In the lower left boundary of the painting there is a black bird. This black bird could represent many things; a raven or a crow which could be a clan that one belongs to or even represent the "Crow Sun Dance". The Crow Sun Dance was utilized at different times to carry out a vow. "This vow was made only by a man who, in the extremity of his grief over a relative’s death at the hands of an enemy, wished to wreak vengeance on the offending tribe by undergoing the most painful but most effective mode of mourning" (Lowie. 1914. p. 94). Another representation of the crow was explained by Aaron Bell of the White Pine Dancers; he explained the significance of a Crow Dance, which was utilized to carry the spirit of the dead to the sky world. Harris has created a scene that flows from one side to the other or even from one place in time to another. It is easy to see that her painting "The Stories" is a masterpiece of the present representing the world of the past.

The following is the poem that accompanies the painting, with her artistic flair Harris indulges us with her personal perspective of what her painting represents to her.

They connect us to our ancient times
Ancestors are alive
With tradition
And as spirits do
Braid our lives into the future

Woven from before
Beaded in traditions
Stringing together our lives
The stories delve deep
Becoming sewn in our hearts

Sprit helpers reach
The ones of the past
And the telling
Keeps us together as one
Connected to what went before
And everything
Is part of and related
Each to the other

Crow honours Ancestors
He is behind the one who speaks
In his shadow side spirits come and go
Visiting, helping, teaching, guiding
And the hope is we heal from
What has returned
Which had once been stolen away

LauraLee K. Harris

As seen in her paintings so is her poem, liking the past to the present. A connection of past generations, of the ancestors that have carried the life, and teachings on their shoulders, to inspire those of the future.

"Nanabo'oozo Breathing Life"

"Nanabo'oozoo Breathing Life" is the next painting of Harris's that I will discuss. This painting is truly breathtaking. The colours are so vibrant they seem to have some kind of life form to them. The ecosystem is shown in this painting; the sky, sun, and water, along with Nanabo'oozoo. Keeping with traditional thought, the stories of Nanabo'oozoo have been utilized throughout the Anishnabe custom and practice. Nanabo'oozoo also known as Nanabush represents the first form of human sent to earth by the creator. His trials and tribulations on this earth are representative of reminders for the Anishnabe peoples of how one should and should not act or behave in the world. The legends regarding Nanabush are teachings that are used through the culture to explain different aspects of the way of life. In Harris's painting along with Nanabush is a muskrat. The muskrat is an animal that has been relied on by Nanabush in other situations; an example of this would be the "Sleeping Giant" which was the finial part of his work. The muskrat in this legend assisted Nanabush in defeating the all mighty terrible Windigo. Not familiar with the particular teaching expressed in the painting, I will not go in depth about the meanings behind its significance.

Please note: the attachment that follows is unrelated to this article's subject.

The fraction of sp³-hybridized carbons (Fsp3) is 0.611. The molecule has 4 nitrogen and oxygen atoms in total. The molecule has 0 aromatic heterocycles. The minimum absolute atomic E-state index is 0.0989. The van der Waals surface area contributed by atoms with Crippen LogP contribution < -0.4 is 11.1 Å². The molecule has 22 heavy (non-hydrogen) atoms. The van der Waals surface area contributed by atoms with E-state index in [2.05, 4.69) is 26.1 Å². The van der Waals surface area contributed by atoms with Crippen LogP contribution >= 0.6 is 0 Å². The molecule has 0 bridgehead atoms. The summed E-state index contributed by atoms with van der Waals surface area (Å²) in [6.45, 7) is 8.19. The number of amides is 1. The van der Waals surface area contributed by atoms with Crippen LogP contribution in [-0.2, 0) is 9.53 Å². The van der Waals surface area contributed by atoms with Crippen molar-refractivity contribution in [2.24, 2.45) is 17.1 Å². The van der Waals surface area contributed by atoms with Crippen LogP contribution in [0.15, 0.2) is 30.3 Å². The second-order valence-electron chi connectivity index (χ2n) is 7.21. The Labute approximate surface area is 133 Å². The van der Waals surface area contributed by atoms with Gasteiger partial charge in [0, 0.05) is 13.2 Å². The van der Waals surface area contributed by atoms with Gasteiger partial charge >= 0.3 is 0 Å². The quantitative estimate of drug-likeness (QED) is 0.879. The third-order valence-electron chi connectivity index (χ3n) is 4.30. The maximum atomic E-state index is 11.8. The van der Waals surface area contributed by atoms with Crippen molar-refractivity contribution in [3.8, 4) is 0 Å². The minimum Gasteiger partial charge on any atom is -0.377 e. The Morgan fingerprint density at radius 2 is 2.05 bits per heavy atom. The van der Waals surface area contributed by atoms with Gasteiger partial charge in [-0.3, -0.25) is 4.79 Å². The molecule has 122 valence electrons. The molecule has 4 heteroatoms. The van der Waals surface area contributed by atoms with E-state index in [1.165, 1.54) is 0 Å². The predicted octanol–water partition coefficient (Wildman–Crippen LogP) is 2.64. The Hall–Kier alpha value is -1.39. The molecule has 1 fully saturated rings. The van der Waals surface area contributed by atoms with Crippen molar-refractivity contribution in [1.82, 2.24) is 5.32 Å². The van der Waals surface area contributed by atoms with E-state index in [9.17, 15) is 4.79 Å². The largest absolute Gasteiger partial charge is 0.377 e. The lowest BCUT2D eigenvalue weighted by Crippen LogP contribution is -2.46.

The following is the poem that complements the painting "Nanabo'oozoo Breathing Life".

Upon a flooded earth
Floats upon a log.
A creator of his own designs,
From the jagged side
Of human nature
He is the sketch
Of human promise;
A colourful palette.

After pressuring
Desperate animals
Off his log,
He realized
Either by drowning
Or starvation
He will die
Without their help

The resourcefulness of sky women
He looks to the animals
For help
Convinces one
To go deep into sea bottom
For a clutch of soil.

Of all the animals
Who tried
Afraid of evil Manitou
In the abyss
It was the lowly muskrat
Who saves himself
And all those around him.

As quest
For that tiny glimpse,
Of the gift of talent and resource
From deep inside
And make from it
one's purposeful world
is to find
the substance for all creation
the vision from with in
breathing life into your passion
and finding meaning in your being.

LauraLee K. Harris

Relating to class discussion regarding art and expression; all of Harris's paintings are a demonstration not only of her creativity but a representation of herself and her creative from of intelligence. Because our total intelligence in its finial expression is what we actually do, when it is given its finial and ultimate expression it represents our "creative expression of our world" (Class notes). When Harris picks up a paintbrush the art that she creates gives an expression, the effect is activating it, and the source of the art is actually brought to life. Instead of telling the stories in their entirety she illustrates a visual reality. The way in which Harris portrays her artwork is a reality that is alive. Even though our personal participation changes the art, I believe that through her spirit, her hands are able to generate a painting along with her stories that guides one to see as she sees. I cannot express the overwhelming effect that her paintings had on me. The strokes are embedded in my mind as stories of the past.


Harris. L. (n.d). A Deeper Look Inside, Paintings Through the Grains. Nanabo'oozoo Breathing Life, The Stories.
Lowie. R. (1914). The Crow Sun Dance. The Journal of American Folklore, Vol. 27, No. 103 (Jan. Mar., 1914, pp. 94., Student Studies, Native Art a Different Perspective - Lacey DeCaire, August 3, 2007